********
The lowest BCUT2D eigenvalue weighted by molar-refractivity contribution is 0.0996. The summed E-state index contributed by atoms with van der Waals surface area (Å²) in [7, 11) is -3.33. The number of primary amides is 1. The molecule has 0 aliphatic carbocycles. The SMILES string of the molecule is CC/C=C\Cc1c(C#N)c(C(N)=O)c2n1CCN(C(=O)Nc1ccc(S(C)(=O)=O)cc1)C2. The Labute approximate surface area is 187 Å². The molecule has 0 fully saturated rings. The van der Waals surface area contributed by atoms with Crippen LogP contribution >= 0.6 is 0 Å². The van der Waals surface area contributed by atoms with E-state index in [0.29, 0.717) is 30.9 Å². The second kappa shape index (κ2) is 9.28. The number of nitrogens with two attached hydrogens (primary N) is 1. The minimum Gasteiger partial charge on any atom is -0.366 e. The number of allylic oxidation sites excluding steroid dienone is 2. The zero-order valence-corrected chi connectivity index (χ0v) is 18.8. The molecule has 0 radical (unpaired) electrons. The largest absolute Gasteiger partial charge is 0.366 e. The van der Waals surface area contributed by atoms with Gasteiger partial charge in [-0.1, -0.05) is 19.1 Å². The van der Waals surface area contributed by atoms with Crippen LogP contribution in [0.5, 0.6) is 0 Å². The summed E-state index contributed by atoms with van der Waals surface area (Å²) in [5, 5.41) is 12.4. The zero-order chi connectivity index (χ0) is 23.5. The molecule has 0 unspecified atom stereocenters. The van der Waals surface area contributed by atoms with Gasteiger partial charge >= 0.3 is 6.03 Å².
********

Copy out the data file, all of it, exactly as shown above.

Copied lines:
The lowest BCUT2D eigenvalue weighted by molar-refractivity contribution is 0.0996. The summed E-state index contributed by atoms with van der Waals surface area (Å²) in [7, 11) is -3.33. The number of primary amides is 1. The molecule has 0 aliphatic carbocycles. The SMILES string of the molecule is CC/C=C\Cc1c(C#N)c(C(N)=O)c2n1CCN(C(=O)Nc1ccc(S(C)(=O)=O)cc1)C2. The Labute approximate surface area is 187 Å². The molecule has 0 fully saturated rings. The van der Waals surface area contributed by atoms with Crippen LogP contribution >= 0.6 is 0 Å². The van der Waals surface area contributed by atoms with E-state index in [0.29, 0.717) is 30.9 Å². The second kappa shape index (κ2) is 9.28. The number of nitrogens with two attached hydrogens (primary N) is 1. The minimum Gasteiger partial charge on any atom is -0.366 e. The number of allylic oxidation sites excluding steroid dienone is 2. The zero-order valence-corrected chi connectivity index (χ0v) is 18.8. The molecule has 0 radical (unpaired) electrons. The largest absolute Gasteiger partial charge is 0.366 e. The van der Waals surface area contributed by atoms with Gasteiger partial charge in [-0.1, -0.05) is 19.1 Å². The van der Waals surface area contributed by atoms with Crippen LogP contribution in [0.5, 0.6) is 0 Å². The summed E-state index contributed by atoms with van der Waals surface area (Å²) in [5, 5.41) is 12.4. The zero-order chi connectivity index (χ0) is 23.5. The molecule has 0 unspecified atom stereocenters. The van der Waals surface area contributed by atoms with Gasteiger partial charge >= 0.3 is 6.03 Å².